Ruby Chen
Are there any difference between "Because" and "Since"? Because I'm still not finish my assignment, I can't go to a movie. Since I'm still not finish my assignment, I can't go to a movie. Are there any difference between them?
Jul 31, 2014 5:01 AM
Answers · 2
Both are the same Ruby, but you left out 'with'. Because I'm still not finished with my assignment, I can't go to a movie. Since I'm not finished with my assignment, I can't go to a movie.
July 31, 2014
In common usage, "since" and "because" are both used in you example sentence... Some picky grammarians (and newspaper editors) only want people to use "since" when they are referring to the passage of time... Ex. - Since yesterday, I have not been hungry. Since the last time we met, I have have learned a lot. Since I was a child I have always loved to eat ice cream. ...however, if you're talking about cause-and-effect, you should use "because": Because I'm taking medicine, I'm not very hungry. Because I've been studying a lot, I have learned a lot of new information. Because I like sweet things, I like to eat ice cream. BUT...this is maybe too picky...most people will not notice or care if you use either "because" or "since" in your example.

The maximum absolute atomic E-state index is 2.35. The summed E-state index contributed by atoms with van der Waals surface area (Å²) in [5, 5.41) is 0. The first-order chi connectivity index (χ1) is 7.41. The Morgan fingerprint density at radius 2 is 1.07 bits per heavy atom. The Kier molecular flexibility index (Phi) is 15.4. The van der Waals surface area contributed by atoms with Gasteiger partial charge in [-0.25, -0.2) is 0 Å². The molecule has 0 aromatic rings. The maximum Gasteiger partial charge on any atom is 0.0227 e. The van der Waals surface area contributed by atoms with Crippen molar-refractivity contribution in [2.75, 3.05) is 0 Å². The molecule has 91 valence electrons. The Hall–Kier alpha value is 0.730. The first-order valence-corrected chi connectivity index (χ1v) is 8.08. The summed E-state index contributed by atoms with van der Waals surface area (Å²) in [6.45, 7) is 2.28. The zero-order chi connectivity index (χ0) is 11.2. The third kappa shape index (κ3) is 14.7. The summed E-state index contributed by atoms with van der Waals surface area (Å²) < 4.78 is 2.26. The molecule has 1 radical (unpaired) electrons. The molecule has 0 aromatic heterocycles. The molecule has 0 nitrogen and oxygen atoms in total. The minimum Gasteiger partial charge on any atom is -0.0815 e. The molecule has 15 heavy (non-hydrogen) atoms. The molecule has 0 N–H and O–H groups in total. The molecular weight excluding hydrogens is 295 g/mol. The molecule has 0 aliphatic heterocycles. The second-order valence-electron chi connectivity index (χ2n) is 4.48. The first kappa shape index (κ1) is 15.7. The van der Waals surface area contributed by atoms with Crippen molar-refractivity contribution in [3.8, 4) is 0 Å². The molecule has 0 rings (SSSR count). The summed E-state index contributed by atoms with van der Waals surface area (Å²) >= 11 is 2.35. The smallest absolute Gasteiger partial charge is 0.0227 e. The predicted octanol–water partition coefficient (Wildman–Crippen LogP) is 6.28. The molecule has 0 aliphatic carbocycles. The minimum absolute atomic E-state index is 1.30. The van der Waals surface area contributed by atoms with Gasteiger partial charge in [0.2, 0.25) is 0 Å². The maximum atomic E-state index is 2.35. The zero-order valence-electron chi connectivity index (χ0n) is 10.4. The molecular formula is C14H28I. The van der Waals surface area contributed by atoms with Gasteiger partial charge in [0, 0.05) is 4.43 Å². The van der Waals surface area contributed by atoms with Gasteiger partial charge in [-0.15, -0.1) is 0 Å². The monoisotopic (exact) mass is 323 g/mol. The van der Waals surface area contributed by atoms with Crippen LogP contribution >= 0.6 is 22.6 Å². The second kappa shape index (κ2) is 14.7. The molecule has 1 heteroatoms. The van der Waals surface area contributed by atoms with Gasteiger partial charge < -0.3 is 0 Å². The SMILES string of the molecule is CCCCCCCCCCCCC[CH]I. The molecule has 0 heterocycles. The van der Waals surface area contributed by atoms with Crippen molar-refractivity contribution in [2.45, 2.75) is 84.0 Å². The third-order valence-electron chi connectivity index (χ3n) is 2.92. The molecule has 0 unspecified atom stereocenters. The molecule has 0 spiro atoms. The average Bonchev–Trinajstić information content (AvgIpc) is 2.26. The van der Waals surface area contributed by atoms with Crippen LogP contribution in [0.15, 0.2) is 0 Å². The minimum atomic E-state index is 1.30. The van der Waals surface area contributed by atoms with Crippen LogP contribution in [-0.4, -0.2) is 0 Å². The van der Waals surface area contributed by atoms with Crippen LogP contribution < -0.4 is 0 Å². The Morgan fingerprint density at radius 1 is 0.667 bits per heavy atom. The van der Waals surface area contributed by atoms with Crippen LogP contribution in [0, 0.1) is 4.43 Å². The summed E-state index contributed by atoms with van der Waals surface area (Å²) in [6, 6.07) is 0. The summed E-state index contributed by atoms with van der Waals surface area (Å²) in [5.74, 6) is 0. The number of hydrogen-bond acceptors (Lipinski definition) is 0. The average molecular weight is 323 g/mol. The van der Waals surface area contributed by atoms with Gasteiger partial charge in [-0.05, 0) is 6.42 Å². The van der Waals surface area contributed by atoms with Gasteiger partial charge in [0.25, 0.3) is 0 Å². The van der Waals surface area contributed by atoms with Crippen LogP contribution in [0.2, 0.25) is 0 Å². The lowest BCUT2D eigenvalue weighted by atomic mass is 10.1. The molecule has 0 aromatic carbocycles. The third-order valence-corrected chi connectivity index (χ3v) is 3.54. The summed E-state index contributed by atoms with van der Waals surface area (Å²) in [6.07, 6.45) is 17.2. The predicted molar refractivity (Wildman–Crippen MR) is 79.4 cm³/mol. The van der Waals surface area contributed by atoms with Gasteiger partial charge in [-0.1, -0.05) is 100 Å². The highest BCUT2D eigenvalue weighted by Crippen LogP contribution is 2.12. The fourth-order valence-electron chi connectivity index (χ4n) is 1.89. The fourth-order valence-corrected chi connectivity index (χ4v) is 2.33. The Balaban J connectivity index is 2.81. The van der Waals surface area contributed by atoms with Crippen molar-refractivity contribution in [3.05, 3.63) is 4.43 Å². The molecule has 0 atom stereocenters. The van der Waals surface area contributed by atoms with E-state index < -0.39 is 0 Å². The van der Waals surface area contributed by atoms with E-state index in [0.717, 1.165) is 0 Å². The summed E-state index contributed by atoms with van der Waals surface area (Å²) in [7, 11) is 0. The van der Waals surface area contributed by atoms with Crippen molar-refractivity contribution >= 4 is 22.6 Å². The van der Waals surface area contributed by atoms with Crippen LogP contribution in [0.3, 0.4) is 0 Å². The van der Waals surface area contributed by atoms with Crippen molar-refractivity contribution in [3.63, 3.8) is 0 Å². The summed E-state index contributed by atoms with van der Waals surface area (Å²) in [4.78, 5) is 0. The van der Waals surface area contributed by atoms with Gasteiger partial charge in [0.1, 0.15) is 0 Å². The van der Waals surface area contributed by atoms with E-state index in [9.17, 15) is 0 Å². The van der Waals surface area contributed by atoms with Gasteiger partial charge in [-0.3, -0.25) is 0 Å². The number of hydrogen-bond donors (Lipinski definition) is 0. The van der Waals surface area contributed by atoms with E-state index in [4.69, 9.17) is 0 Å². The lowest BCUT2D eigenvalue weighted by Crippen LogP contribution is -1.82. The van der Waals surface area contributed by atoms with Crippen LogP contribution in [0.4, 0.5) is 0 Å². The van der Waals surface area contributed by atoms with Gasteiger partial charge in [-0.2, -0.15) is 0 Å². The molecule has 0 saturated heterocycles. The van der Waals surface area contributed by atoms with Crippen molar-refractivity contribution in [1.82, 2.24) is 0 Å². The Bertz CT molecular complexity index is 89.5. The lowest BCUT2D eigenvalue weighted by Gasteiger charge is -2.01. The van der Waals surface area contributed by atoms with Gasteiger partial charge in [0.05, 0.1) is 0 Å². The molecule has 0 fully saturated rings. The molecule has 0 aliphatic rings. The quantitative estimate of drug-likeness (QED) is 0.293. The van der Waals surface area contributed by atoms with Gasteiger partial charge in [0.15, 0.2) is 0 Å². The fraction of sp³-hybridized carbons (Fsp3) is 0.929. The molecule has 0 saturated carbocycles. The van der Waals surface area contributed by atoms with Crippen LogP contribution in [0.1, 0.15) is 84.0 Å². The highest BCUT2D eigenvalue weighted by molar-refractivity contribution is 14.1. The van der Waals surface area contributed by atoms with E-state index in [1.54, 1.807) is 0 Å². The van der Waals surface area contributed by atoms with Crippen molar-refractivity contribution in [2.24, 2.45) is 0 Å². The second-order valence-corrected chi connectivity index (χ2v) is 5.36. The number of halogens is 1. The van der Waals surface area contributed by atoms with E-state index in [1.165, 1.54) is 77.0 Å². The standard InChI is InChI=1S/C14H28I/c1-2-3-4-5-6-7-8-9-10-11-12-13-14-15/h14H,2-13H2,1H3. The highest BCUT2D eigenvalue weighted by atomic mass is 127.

July 31, 2014
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